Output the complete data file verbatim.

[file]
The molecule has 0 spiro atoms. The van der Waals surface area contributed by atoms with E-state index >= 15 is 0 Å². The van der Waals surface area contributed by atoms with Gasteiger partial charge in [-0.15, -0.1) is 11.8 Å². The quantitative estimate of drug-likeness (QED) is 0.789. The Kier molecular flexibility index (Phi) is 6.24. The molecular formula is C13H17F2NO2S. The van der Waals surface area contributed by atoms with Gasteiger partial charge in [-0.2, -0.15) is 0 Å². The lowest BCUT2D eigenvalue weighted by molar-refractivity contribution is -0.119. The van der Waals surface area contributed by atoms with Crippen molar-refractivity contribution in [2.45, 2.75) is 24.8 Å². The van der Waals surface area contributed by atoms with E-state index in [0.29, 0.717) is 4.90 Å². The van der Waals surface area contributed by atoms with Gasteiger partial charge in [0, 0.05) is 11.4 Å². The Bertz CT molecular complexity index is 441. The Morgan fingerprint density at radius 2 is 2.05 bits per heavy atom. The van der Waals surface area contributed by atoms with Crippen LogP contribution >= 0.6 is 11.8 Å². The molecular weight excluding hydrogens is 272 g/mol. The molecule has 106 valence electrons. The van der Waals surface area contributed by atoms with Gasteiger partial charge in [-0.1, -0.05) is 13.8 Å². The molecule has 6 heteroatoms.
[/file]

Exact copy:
The molecule has 0 spiro atoms. The van der Waals surface area contributed by atoms with E-state index >= 15 is 0 Å². The van der Waals surface area contributed by atoms with Gasteiger partial charge in [-0.15, -0.1) is 11.8 Å². The quantitative estimate of drug-likeness (QED) is 0.789. The Kier molecular flexibility index (Phi) is 6.24. The molecular formula is C13H17F2NO2S. The van der Waals surface area contributed by atoms with Gasteiger partial charge in [-0.2, -0.15) is 0 Å². The lowest BCUT2D eigenvalue weighted by molar-refractivity contribution is -0.119. The van der Waals surface area contributed by atoms with Crippen molar-refractivity contribution in [2.45, 2.75) is 24.8 Å². The van der Waals surface area contributed by atoms with E-state index in [0.29, 0.717) is 4.90 Å². The van der Waals surface area contributed by atoms with Gasteiger partial charge in [0, 0.05) is 11.4 Å². The Bertz CT molecular complexity index is 441. The Morgan fingerprint density at radius 2 is 2.05 bits per heavy atom. The van der Waals surface area contributed by atoms with Crippen LogP contribution >= 0.6 is 11.8 Å². The molecular weight excluding hydrogens is 272 g/mol. The molecule has 106 valence electrons. The van der Waals surface area contributed by atoms with Gasteiger partial charge in [-0.1, -0.05) is 13.8 Å². The molecule has 6 heteroatoms.